COLORADO: Gun Safety Group Targets Suicide at Source of Problem
August 04, 2016
The Colorado Gun Shop Project seeks to involve both suicide prevention and gun rights advocates in a suicide prevention campaign that targets the owners and sellers of firearms. The project encourages gun retailers and shooting range owners to display and distribute material about suicide prevention awareness, and to teach retailers how to identify customers who may be at risk for suicide. In a state where nearly 80 percent of suicide attempts involve a firearm, coordinators of the project are careful to frame their message as a firearms safety issue, not a political issue. Catherine Barber, a Harvard researcher who helped coordinate a similar program in New Hampshire, said “A lot of research indicated that access to a gun made a difference, but no one was talking about it in the suicide prevention movement because they thought it would mean we’re talking about gun control.” Enlisting the support of firearms advocates has allowed the project to reach those who might not normally be exposed to messages about mental health and suicide prevention, such as men, and to adopt different strategies for reaching them, such as offering to store a friend’s gun if he seems depressed. Said Barber, “A lot of guys don’t like the idea of sitting in a room with a stranger and talking about their problems. The gun community understands that culture.” Since the state-funded initiative began in 2014, it has expanded from five to nine counties in the state and plans to add half a dozen more.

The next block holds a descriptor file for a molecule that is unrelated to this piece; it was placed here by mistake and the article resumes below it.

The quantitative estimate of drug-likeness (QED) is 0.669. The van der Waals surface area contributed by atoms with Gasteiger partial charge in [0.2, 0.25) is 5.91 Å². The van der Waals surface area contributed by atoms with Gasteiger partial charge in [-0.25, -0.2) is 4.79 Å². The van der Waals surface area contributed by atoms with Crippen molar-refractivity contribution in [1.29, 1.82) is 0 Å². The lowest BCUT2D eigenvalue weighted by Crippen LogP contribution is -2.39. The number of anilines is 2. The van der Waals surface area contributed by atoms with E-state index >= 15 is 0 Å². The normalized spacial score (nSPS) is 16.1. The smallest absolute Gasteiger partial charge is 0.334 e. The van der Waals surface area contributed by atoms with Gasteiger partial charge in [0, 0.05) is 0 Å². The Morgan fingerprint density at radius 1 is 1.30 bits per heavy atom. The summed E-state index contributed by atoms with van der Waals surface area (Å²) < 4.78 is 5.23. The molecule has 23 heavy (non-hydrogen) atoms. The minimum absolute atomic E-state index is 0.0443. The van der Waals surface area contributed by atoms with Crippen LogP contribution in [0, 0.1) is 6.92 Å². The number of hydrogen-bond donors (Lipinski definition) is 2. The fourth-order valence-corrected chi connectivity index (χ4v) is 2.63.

Spark Extra! Watch this SPARK Talk about the New Hampshire Gun Shop Project.